In International Study, Patients Prefer Subcutaneous Over Intravenous Trastuzumab for Breast Cancer

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Subcutaneous trastuzumab (not available in the United States) has been shown to have noninferior efficacy and similar pharmacokinetic and safety profiles compared with intravenous trastuzumab (Herceptin) in patients with early-stage HER2-positive breast cancer. In the PrefHer trial reported in Lancet Oncology, Xavier Pivot, MD, of CHU Jean Minjoz in Besançon, and colleagues found that such patients preferred subcutaneous trastuzumab over intravenous administration.1

Study Details

In this international, open-label, crossover study, 248 patients aged 18 years or older with HER2-positive, histologically confirmed primary invasive breast adenocarcinoma were randomized to receive four cycles of 600 mg fixed-dose subcutaneous adjuvant trastuzumab via a single-use injection device every 3 weeks followed by four cycles of standard intravenous trastuzumab every 3 weeks (SC/IV group, n = 124) or the reverse sequence (IV/SC group, n = 124).

Intravenous trastuzumab was administered as a loading dose of 8 mg/kg in patients receiving trastuzumab de novo (approximately 90 minutes) and a 6-mg/kg maintenance dose (approximately 60 minutes) thereafter. Subcutaneous trastuzumab was given at 600 mg/5 mL (including 10,000 U of recombinant human hyaluronidase, or rHuPH20) injected into the thigh over approximately 5 minutes.

Patients had to have no evidence of residual, locally recurrent, or metastatic disease after completion of surgery and neoadjuvant or adjuvant chemotherapy, Eastern Cooperative Oncology Group (ECOG) performance status of 0 or 1, and baseline left-ventricular ejection fraction ≥ 55% before the first dose of trastuzumab. Radiotherapy and hormone therapy were permitted. Randomization was stratified by de novo vs non–de novo use of intravenous trastuzumab. The primary endpoint was the proportion of patients indicating an overall preference for subcutaneous or intravenous administration, as assessed by patient interviews conducted at baseline and after completion of the crossover period.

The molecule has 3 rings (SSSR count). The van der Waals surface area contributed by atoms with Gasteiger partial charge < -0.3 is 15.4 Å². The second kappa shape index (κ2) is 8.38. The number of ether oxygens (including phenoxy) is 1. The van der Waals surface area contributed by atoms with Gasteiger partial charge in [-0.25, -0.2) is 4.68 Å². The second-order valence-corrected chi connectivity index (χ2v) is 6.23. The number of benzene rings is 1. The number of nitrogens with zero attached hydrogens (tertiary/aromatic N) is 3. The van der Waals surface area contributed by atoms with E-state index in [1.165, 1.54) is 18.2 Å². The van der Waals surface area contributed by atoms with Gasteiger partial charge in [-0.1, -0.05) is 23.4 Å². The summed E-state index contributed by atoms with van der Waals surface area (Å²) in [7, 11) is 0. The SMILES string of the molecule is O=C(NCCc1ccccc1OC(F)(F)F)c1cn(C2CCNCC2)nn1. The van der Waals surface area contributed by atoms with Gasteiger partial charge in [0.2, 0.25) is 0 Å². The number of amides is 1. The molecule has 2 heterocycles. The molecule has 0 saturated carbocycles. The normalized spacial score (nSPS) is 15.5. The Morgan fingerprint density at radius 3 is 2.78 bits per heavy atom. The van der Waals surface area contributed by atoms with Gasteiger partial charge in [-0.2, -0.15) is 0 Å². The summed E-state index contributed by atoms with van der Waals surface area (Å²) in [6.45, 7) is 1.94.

A total of 117 SC/IV patients and 119 IV/SC patients completed both interviews. At baseline, these SC/IV and IV/SC groups had a median age of 55 and 51 years, 81% of both had ECOG performance status of 0, 51% and 33% had T1 disease and 32% and 48% had T2 disease, 54% and 43% had node-negative disease, and 25% and 24% were de novo trastuzumab users. Furthermore, 100% of both had received chemotherapy, 62% and 60% had received radiotherapy, and 43% and 40% had received hormone therapy.

Clear Preference

In total, 216 (91.5%) of 236 patients preferred subcutaneous trastuzumab (P < .0001), 16 (7%), preferred intravenous administration, and 4 (2%) had no preference. In the SC/IV group, 112 (96%) of 117 preferred subcutaneous administration and 5 (4%) preferred intravenous administration. In the IV/SC group, 104 (87%) of 119 preferred subcutaneous administration, 11 (9%) preferred intravenous administration, and 4 (3%) had no preference.

Preference for subcutaneous administration was found in 54 (95%) of 57 patients in the de novo trastuzumab group and in 162 (90.5%) of 179 who had previously received intravenous trastuzumab. Overall preference for subcutaneous trastuzumab was “very strong” in 67% of patents, “fairly strong” in 19%, and “not very strong” in 5%. Overall preference for intravenous administration was “very strong” in 3%, “fairly strong” in 1%, and “not very strong” in 2%.